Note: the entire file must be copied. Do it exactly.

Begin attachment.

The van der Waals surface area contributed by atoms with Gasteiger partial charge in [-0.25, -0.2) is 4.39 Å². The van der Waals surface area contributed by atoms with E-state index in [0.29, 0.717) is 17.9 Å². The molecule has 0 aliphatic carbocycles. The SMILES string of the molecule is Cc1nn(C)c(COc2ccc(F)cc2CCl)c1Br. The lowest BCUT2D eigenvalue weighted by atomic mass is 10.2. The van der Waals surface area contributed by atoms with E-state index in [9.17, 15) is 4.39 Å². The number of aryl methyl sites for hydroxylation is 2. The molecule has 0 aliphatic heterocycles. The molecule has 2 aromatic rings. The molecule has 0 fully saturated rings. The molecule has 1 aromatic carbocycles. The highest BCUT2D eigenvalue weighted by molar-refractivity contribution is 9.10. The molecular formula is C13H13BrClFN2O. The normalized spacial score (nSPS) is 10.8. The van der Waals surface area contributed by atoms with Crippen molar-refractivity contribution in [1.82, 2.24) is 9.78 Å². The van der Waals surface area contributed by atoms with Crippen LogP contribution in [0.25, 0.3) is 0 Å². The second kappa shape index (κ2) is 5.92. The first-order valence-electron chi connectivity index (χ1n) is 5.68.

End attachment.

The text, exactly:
The van der Waals surface area contributed by atoms with Gasteiger partial charge in [-0.25, -0.2) is 4.39 Å². The van der Waals surface area contributed by atoms with E-state index in [0.29, 0.717) is 17.9 Å². The molecule has 0 aliphatic carbocycles. The SMILES string of the molecule is Cc1nn(C)c(COc2ccc(F)cc2CCl)c1Br. The lowest BCUT2D eigenvalue weighted by atomic mass is 10.2. The van der Waals surface area contributed by atoms with E-state index in [9.17, 15) is 4.39 Å². The number of aryl methyl sites for hydroxylation is 2. The molecule has 0 aliphatic heterocycles. The molecule has 2 aromatic rings. The molecule has 0 fully saturated rings. The molecule has 1 aromatic carbocycles. The highest BCUT2D eigenvalue weighted by molar-refractivity contribution is 9.10. The molecular formula is C13H13BrClFN2O. The normalized spacial score (nSPS) is 10.8. The van der Waals surface area contributed by atoms with Crippen molar-refractivity contribution in [1.82, 2.24) is 9.78 Å². The van der Waals surface area contributed by atoms with Crippen LogP contribution in [0.25, 0.3) is 0 Å². The second kappa shape index (κ2) is 5.92. The first-order valence-electron chi connectivity index (χ1n) is 5.68.